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Ron Radosh

One has to marvel at the audacity and bravery of these dissidents, who risk not only imprisonment but the chance that they will even be murdered by the regime. Even a tiny percentage of dissidents who speak out is seen as a threat by the government to its stability. Once the public no longer fears the regime, it could be the beginning of the end. Rodiles began, as seen in the video, by pointing out the surveillance cameras constantly aimed at his home by state security.

The al-Jazeera crew proceeded to Revolution Square, the site of all the mass rallies, and witnessed a brave rickshaw driver unveiling a sign saying “Down with Repression.” This act led to his immediate arrest.

Then, on July 22, an incident took place which reveals the true face of the Cuban regime. Cuba’s leading dissident, Oswaldo Paya, was driving in a car with two passengers. He phoned his daughter on a cell phone to tell her he was being followed by state security. A moment later, a crash occurred. Paya was killed.

His daughter rightfully concluded that his death was not an accident. Hernandez secretly filmed Paya’s funeral, which turned into a demonstration against the regime, which is captured in his video. Soon after, al-Jazeera was unable to reach him. The other dissident they filmed at home, Antonio Rodiles, was arrested. The network’s correspondent writes:

This film, which will probably go to air as Antonio is in a cell for daring to speak his mind, will no doubt confirm the government’s suspicions of him — but like all the dissidents we spoke to in our film, he would not have had it any other way. Only by speaking out, they say, will Cubans bring change to their country.

The repression in Cuba continues unabated. Michael Allen of the National Endowment for Democracy has done a yeoman’s job of reporting about these developments. The NED reports in its Democracy Digest:

Two leading Cuban dissidents have been threatened and attacked, “by people they took to be intelligence agents in separate incidents on the same day,” AP reports:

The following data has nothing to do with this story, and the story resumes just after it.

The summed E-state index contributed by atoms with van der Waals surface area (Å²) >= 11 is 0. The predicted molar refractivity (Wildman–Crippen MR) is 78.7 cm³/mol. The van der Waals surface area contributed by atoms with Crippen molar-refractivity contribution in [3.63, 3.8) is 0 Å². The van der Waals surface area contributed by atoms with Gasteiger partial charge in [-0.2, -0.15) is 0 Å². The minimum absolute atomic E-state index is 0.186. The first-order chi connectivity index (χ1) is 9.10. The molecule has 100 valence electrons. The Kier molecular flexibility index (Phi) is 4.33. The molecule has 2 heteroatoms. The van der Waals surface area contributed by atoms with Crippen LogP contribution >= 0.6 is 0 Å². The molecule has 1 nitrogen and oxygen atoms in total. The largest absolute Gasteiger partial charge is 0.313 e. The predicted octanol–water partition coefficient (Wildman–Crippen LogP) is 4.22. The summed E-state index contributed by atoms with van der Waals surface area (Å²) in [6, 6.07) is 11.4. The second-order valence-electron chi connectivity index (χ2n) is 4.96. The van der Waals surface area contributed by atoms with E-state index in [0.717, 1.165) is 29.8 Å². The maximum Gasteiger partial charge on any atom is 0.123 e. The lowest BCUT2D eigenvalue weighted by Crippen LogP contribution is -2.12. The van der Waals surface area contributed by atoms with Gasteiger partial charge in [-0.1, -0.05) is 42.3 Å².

Elizardo Sanchez said two plainclothes officials stopped him near his Havana home on Tuesday, shouting physical threats and using crude language. That night, dissident Guillermo Farinas was allegedly attacked by a man with a wooden stick elsewhere in Havana, resulting in light injuries.

The regime is keeping rights activists under intense pressure, with more than 5,600 dissidents, journalists and rights activists arrested or detained between January and the end of October this year, writes Ivette Martinez.

The Cuban Commission for Human Rights and National Reconciliation recorded 520 detentions in October alone. For the year, the group says it has documented 5,625 cases, which is “consistent with the high level of political repression in Cuba over recent years.”

The Communist authorities yesterday sentenced a labor union activist to two years in prison for his independent organizing activities.

Ulises González Moreno was sentenced in a trial whose outcome was predetermined, independent journalist Iván Hernández Carrillo reports via his Twitter account:

According to Cuba Sindical, González Moreno is 45 years old and was detained on November 15, 2012 at his home located in Concordia #414 apartment 2 in Central Havana by two plain clothes state security agents who identified themselves as members of the Ministry of the Interior (MININT). The following day when his wife went to where her husband was being detained she was told that he would be tried for “Peligrosidad Social” (Social Dangerousness), which indicates that the activist has a predilection to in a possible future commit a crime against the regime. This law has been used to persecute nonviolent activists.

Their report quotes a recent interview they conducted with Rodiles, who was released after 19 days in detention. The brave dissident made the following statement:

I say to my friends and others with whom I have spoken, that my main experience is that at this moment in Cuba there are a great many people who understand that the country has to change, and that people thinking differently, that people having different views of things, political, ideological, is not a reason for people to hate them or to not respect them but, sadly, there is a group of people who up to now have demonstrated that they have carte blanche to use violence, who are committed to creating situations like this one and I think, what’s more, they are committed to creating even more critical situations.

I think it’s very important that all national and international public opinion support civil society activists because these people are not the preponderance of the people in this country.

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